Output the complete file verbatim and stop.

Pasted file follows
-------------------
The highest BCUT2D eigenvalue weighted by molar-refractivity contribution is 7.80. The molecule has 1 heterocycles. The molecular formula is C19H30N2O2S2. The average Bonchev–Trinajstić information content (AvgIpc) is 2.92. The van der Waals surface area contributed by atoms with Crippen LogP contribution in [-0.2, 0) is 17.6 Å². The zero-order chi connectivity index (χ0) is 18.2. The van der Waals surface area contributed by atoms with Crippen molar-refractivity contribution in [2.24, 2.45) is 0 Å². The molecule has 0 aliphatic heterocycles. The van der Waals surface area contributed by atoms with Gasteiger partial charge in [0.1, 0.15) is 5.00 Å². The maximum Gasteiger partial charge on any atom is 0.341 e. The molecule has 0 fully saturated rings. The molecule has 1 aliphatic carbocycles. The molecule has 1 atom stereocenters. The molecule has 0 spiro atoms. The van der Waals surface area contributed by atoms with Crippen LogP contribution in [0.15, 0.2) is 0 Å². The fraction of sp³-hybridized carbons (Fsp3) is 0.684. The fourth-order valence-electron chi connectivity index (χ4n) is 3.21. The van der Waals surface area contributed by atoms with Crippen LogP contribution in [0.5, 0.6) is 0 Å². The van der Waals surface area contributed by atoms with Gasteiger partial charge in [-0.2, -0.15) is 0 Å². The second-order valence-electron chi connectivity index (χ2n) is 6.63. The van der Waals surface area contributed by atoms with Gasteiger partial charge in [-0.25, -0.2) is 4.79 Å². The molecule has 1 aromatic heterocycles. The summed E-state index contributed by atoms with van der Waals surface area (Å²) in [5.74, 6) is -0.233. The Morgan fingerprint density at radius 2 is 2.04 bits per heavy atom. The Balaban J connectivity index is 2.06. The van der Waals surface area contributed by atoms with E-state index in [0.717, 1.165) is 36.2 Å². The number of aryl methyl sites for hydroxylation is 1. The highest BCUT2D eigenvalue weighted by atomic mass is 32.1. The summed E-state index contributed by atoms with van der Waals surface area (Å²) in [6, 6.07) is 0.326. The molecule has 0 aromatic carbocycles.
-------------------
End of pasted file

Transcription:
The highest BCUT2D eigenvalue weighted by molar-refractivity contribution is 7.80. The molecule has 1 heterocycles. The molecular formula is C19H30N2O2S2. The average Bonchev–Trinajstić information content (AvgIpc) is 2.92. The van der Waals surface area contributed by atoms with Crippen LogP contribution in [-0.2, 0) is 17.6 Å². The zero-order chi connectivity index (χ0) is 18.2. The van der Waals surface area contributed by atoms with Crippen molar-refractivity contribution in [2.24, 2.45) is 0 Å². The molecule has 0 aliphatic heterocycles. The van der Waals surface area contributed by atoms with Gasteiger partial charge in [0.1, 0.15) is 5.00 Å². The maximum Gasteiger partial charge on any atom is 0.341 e. The molecule has 0 fully saturated rings. The molecule has 1 aliphatic carbocycles. The molecule has 1 atom stereocenters. The molecule has 0 spiro atoms. The van der Waals surface area contributed by atoms with Crippen LogP contribution in [0.15, 0.2) is 0 Å². The fraction of sp³-hybridized carbons (Fsp3) is 0.684. The fourth-order valence-electron chi connectivity index (χ4n) is 3.21. The van der Waals surface area contributed by atoms with Crippen LogP contribution in [0.5, 0.6) is 0 Å². The van der Waals surface area contributed by atoms with Gasteiger partial charge in [-0.2, -0.15) is 0 Å². The second-order valence-electron chi connectivity index (χ2n) is 6.63. The van der Waals surface area contributed by atoms with Gasteiger partial charge in [-0.25, -0.2) is 4.79 Å². The molecule has 1 aromatic heterocycles. The summed E-state index contributed by atoms with van der Waals surface area (Å²) in [5.74, 6) is -0.233. The Morgan fingerprint density at radius 2 is 2.04 bits per heavy atom. The Balaban J connectivity index is 2.06. The van der Waals surface area contributed by atoms with E-state index in [0.717, 1.165) is 36.2 Å². The number of aryl methyl sites for hydroxylation is 1. The highest BCUT2D eigenvalue weighted by atomic mass is 32.1. The summed E-state index contributed by atoms with van der Waals surface area (Å²) in [6, 6.07) is 0.326. The molecule has 0 aromatic carbocycles.